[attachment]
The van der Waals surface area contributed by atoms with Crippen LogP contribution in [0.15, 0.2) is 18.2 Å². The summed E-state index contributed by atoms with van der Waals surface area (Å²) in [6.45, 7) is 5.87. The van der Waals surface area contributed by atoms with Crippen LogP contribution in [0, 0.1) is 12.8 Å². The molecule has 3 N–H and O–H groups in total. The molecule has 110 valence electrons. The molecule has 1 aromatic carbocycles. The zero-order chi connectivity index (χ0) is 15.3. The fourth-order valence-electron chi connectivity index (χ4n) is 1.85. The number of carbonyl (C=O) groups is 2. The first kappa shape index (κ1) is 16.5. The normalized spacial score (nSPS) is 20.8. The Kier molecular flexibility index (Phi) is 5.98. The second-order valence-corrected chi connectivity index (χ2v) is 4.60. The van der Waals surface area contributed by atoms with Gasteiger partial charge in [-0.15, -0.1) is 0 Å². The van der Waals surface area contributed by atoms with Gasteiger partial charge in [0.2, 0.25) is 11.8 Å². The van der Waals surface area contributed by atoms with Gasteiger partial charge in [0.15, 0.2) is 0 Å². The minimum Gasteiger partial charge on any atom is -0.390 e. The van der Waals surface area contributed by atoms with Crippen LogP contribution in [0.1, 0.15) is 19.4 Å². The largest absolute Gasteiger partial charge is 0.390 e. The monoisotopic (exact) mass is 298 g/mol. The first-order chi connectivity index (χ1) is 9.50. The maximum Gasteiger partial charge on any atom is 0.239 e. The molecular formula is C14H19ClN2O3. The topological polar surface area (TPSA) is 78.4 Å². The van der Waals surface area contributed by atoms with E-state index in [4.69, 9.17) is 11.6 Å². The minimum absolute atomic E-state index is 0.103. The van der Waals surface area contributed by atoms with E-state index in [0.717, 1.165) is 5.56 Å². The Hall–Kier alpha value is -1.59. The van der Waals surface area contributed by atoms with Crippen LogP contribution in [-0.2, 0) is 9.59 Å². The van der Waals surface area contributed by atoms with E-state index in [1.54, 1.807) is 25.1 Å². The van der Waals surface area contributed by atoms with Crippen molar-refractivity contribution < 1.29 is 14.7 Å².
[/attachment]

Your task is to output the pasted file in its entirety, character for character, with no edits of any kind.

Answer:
The van der Waals surface area contributed by atoms with Crippen LogP contribution in [0.15, 0.2) is 18.2 Å². The summed E-state index contributed by atoms with van der Waals surface area (Å²) in [6.45, 7) is 5.87. The van der Waals surface area contributed by atoms with Crippen LogP contribution in [0, 0.1) is 12.8 Å². The molecule has 3 N–H and O–H groups in total. The molecule has 110 valence electrons. The molecule has 1 aromatic carbocycles. The zero-order chi connectivity index (χ0) is 15.3. The fourth-order valence-electron chi connectivity index (χ4n) is 1.85. The number of carbonyl (C=O) groups is 2. The first kappa shape index (κ1) is 16.5. The normalized spacial score (nSPS) is 20.8. The Kier molecular flexibility index (Phi) is 5.98. The second-order valence-corrected chi connectivity index (χ2v) is 4.60. The van der Waals surface area contributed by atoms with Gasteiger partial charge in [-0.15, -0.1) is 0 Å². The van der Waals surface area contributed by atoms with Gasteiger partial charge in [0.2, 0.25) is 11.8 Å². The van der Waals surface area contributed by atoms with Gasteiger partial charge in [0.15, 0.2) is 0 Å². The minimum Gasteiger partial charge on any atom is -0.390 e. The van der Waals surface area contributed by atoms with Crippen LogP contribution in [0.1, 0.15) is 19.4 Å². The largest absolute Gasteiger partial charge is 0.390 e. The monoisotopic (exact) mass is 298 g/mol. The first-order chi connectivity index (χ1) is 9.50. The maximum Gasteiger partial charge on any atom is 0.239 e. The molecular formula is C14H19ClN2O3. The topological polar surface area (TPSA) is 78.4 Å². The van der Waals surface area contributed by atoms with E-state index in [4.69, 9.17) is 11.6 Å². The minimum absolute atomic E-state index is 0.103. The van der Waals surface area contributed by atoms with E-state index in [0.717, 1.165) is 5.56 Å². The Hall–Kier alpha value is -1.59. The van der Waals surface area contributed by atoms with Crippen LogP contribution in [-0.2, 0) is 9.59 Å². The van der Waals surface area contributed by atoms with E-state index in [1.54, 1.807) is 25.1 Å². The van der Waals surface area contributed by atoms with Crippen molar-refractivity contribution < 1.29 is 14.7 Å².